Thursday, October 4, 2012

Back to the Grind

Our plan was to be up early. We finally hit the road at 9:00AM - which isn’t particularly early. Zaya was keen to hitch a lift, while I wanted to drive. We compromised. We stood around with our thumbs out for a bit and then drove on to the next town. The PanAm Sur was all but empty as we sped along through the morning’s sea mist past smelly egg hatcheries and oddly abandoned buildings. Our first stop in Chincha Alta was the loo, followed by an oil change and lunch. 

Zaya agreed to keep driving as long as we found a replacement for the rear view mirror Leo had whacked with his head in Tarapoto. Understandably she was uncomfortable with not being able to see over her left shoulder. I had by this time resolved myself to instant death directly from the front or the side, and had pretty much given up looking backwards. The lads from El Chino Automotive were very happy to see us. They plastered our mototaxi in stickers and took lots of group photos with the crazy Chinita and the Gringo. Plus they had what we needed in the mirror department. And I had to admit it, Zaya was right: life was better and safer with two mirrors.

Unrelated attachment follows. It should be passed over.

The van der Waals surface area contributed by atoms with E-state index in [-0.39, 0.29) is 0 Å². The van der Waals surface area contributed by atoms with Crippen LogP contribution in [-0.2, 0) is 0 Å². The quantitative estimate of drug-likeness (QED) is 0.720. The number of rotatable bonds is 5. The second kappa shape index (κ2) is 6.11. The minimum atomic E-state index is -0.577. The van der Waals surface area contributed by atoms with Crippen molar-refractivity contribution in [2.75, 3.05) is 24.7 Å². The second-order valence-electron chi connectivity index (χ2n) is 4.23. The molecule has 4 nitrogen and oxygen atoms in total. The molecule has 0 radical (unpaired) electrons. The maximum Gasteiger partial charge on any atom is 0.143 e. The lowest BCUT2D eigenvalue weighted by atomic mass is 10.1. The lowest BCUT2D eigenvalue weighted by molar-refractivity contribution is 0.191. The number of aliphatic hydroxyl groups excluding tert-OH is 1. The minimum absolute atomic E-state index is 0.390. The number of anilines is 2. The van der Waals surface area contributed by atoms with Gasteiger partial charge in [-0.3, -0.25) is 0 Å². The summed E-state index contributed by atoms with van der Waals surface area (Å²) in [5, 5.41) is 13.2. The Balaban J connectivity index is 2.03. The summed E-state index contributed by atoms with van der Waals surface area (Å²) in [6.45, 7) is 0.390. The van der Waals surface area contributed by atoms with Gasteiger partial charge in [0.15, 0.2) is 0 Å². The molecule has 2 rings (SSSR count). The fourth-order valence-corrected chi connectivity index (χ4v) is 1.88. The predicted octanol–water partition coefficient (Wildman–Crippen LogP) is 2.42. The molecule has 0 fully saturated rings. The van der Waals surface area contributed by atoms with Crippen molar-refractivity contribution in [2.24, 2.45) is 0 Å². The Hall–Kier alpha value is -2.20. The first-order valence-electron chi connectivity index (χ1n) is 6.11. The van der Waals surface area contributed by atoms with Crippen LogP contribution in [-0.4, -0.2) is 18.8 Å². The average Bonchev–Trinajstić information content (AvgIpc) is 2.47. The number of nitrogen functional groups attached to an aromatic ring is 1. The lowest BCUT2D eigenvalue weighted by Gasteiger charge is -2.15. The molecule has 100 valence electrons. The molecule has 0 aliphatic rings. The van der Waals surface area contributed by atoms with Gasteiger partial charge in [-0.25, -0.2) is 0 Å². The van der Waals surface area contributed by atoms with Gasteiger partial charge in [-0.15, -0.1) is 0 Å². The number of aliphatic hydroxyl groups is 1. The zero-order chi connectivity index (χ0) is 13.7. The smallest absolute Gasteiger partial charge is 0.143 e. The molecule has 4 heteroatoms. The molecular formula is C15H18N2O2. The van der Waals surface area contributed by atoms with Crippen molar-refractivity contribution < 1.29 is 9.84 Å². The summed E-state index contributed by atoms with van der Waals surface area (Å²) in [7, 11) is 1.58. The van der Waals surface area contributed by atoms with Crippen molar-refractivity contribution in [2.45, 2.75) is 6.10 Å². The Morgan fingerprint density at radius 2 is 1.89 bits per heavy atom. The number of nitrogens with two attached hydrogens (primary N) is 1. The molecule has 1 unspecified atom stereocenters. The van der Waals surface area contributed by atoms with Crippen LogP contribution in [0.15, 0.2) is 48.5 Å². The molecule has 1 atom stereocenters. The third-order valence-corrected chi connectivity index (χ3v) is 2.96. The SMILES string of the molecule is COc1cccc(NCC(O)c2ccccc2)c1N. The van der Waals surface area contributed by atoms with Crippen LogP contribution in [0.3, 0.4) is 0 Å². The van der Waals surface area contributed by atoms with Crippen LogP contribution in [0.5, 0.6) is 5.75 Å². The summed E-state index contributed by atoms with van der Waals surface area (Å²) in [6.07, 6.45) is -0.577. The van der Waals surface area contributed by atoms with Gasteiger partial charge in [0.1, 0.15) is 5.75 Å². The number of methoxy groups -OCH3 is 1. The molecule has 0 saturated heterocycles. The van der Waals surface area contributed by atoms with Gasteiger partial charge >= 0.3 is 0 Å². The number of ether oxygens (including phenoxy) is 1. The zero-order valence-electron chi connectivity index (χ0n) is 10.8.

The bit again between our teeth we headed back south along the PanAm, although now it was simply another bumpy road. Speeding through a peaje (a toll booth from which we were exempt) we grew confident and set our sights on Ica. The sun was warm. Sand and low hills stretched out for miles around us. Dry arroyos left a few shrubs at the corners of the occasional corral. A vulture circled far overhead. All the scene needed was the twang of a steel guitar, a few pieces of tumbleweed and stranger on a horse riding the ridge. 

“Kerpling! Kah-flingah! Plank-ety Plank!”, yelled the engine. “What the…?” “Uh-oh!” Horrible clanking and grinding noises emanated from the motor that suddenly had no ability to generate forward motion. Unsure if we’d dropped the piston, the clutch assembly, or the transmission into the oil pan, Zaya immediately shut down the motor and we bounced quietly to a halt and paused to catch our breath. 

This was the moment I capitulated and accepted that we were done driving ourselves. Our only option was another lift to another town to another repair shop. 

 Off in the distance the vulture cawed to its partner.

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